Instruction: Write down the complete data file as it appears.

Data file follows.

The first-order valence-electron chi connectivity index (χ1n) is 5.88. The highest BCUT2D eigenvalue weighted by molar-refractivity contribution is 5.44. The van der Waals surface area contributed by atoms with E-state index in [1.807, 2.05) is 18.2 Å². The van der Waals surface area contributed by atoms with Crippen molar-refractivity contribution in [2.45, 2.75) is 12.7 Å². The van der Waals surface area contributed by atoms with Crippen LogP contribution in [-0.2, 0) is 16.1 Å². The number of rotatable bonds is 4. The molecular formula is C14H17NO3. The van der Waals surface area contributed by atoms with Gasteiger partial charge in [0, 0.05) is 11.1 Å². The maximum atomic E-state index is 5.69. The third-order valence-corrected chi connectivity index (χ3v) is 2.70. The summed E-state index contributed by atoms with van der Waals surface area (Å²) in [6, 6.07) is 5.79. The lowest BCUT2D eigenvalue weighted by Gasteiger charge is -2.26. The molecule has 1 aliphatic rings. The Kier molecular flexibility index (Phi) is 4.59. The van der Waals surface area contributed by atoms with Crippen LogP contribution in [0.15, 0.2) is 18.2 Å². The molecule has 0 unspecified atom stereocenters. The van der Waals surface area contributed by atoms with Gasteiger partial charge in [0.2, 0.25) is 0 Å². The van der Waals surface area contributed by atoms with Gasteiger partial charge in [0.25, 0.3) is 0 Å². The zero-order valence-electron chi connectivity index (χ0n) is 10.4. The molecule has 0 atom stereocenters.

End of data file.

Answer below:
The first-order valence-electron chi connectivity index (χ1n) is 5.88. The highest BCUT2D eigenvalue weighted by molar-refractivity contribution is 5.44. The van der Waals surface area contributed by atoms with E-state index in [1.807, 2.05) is 18.2 Å². The van der Waals surface area contributed by atoms with Crippen molar-refractivity contribution in [2.45, 2.75) is 12.7 Å². The van der Waals surface area contributed by atoms with Crippen LogP contribution in [-0.2, 0) is 16.1 Å². The number of rotatable bonds is 4. The molecular formula is C14H17NO3. The van der Waals surface area contributed by atoms with Gasteiger partial charge in [0, 0.05) is 11.1 Å². The maximum atomic E-state index is 5.69. The third-order valence-corrected chi connectivity index (χ3v) is 2.70. The summed E-state index contributed by atoms with van der Waals surface area (Å²) in [6, 6.07) is 5.79. The lowest BCUT2D eigenvalue weighted by Gasteiger charge is -2.26. The molecule has 1 aliphatic rings. The Kier molecular flexibility index (Phi) is 4.59. The van der Waals surface area contributed by atoms with Crippen LogP contribution in [0.15, 0.2) is 18.2 Å². The molecule has 0 unspecified atom stereocenters. The van der Waals surface area contributed by atoms with Gasteiger partial charge in [0.2, 0.25) is 0 Å². The van der Waals surface area contributed by atoms with Gasteiger partial charge in [0.25, 0.3) is 0 Å². The zero-order valence-electron chi connectivity index (χ0n) is 10.4. The molecule has 0 atom stereocenters.